The U.N. Prays for Rain

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Three U.N. agencies - the Food and Agriculture Organization of the United Nations (FAO), the International Fund for Agricultural Development (IFAD) and the World Food Programme (WFP) - called for "swift, coordinated action" to attack food prices and hunger. The group might as well pray for rain. There are no actions to be taken to solve that trouble.

The agencies laid out the problem:

Two interconnected problems must be tackled: the immediate issue of some high food prices, which can impact heavily on food import-dependent countries and on the poorest people; and the long-term issue of how we produce, trade and consume food in an age of increasing population, demand and climate change.

Among them, the agencies believe that groups they have helped create can:

facilitate coordinated policy responses by the major world producers and traders of key cereals and soybeans in the event of market upheavals.

Those solutions would mean cooperation from drought ravaged countries that range from the United States to smaller nations in Africa and from Russia to parts of China. These nations have never cooperated to bring down food prices, and they will not. The direct interests of each nation involve the financial situations of their own farmers and the inflation that high food prices can produce.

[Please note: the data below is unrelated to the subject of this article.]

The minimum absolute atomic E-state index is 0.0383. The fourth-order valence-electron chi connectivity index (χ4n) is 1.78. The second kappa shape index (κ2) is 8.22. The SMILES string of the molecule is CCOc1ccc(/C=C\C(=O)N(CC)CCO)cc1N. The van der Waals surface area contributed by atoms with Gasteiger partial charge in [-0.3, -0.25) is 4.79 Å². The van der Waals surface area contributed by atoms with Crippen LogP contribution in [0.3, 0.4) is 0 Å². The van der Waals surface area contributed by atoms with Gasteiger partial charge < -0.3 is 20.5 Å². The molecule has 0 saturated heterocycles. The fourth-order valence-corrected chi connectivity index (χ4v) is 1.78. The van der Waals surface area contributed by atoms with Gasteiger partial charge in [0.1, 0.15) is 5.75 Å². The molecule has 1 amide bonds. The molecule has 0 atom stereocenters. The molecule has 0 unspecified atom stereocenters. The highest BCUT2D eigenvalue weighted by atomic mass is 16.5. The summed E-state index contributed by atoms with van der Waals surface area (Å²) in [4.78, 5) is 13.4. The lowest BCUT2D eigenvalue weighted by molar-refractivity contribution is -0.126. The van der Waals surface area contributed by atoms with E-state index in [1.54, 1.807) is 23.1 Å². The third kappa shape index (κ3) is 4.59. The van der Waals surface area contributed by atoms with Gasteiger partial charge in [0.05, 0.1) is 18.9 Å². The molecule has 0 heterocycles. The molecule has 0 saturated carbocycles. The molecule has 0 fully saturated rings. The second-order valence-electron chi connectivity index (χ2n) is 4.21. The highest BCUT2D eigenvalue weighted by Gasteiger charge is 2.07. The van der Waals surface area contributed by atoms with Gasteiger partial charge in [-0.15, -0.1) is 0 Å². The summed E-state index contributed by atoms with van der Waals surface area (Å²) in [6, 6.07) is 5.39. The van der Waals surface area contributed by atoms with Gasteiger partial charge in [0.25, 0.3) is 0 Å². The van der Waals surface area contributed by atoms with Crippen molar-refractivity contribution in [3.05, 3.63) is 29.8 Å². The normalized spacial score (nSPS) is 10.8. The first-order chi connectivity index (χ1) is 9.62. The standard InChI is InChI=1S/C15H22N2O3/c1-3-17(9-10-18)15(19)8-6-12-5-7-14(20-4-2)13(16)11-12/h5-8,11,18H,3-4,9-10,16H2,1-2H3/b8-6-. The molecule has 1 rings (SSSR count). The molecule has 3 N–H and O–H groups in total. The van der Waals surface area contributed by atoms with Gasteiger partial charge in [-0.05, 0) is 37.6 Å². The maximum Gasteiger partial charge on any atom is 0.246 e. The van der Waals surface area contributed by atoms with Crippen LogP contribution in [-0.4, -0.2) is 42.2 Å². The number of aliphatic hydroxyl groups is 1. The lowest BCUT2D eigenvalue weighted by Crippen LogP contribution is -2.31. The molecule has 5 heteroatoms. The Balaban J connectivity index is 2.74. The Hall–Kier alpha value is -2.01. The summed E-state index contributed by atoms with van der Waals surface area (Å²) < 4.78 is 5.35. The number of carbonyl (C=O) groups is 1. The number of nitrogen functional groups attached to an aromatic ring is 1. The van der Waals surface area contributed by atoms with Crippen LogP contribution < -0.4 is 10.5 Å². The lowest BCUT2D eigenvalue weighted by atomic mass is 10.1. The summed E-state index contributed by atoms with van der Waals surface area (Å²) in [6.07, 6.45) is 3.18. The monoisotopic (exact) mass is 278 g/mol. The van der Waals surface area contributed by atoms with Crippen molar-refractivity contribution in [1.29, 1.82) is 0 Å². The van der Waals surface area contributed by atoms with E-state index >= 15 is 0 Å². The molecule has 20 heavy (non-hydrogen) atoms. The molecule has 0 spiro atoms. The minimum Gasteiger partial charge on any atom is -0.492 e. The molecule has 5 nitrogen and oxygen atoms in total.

The problems are made even more complex because some farmers have received a bumper crop of profits due to high food prices or the pay out of crop insurance. In other nations, where farmers have no means to financially survive the effects of drought, many will be driven out of the business. Put briefly, the U.N. goal which is to "both to reduce and to spread that risk" is founded on cooperation among interests that in many cases are opposed to one another. Feeding the world's poor is not a priority of many farming interests. In many cases, the desire for profit is.

As part of the statement of the three agencies, they point out:

We are at risk because only a handful of nations are large producers of staple food commodities, and when they are affected, so is everyone else.

Those nations are affected, and what they can do for others is, in many cases, not a priority at all.

Douglas A. McIntyre


Filed under: 24/7 Wall St. Wire, Agriculture Tagged: featured
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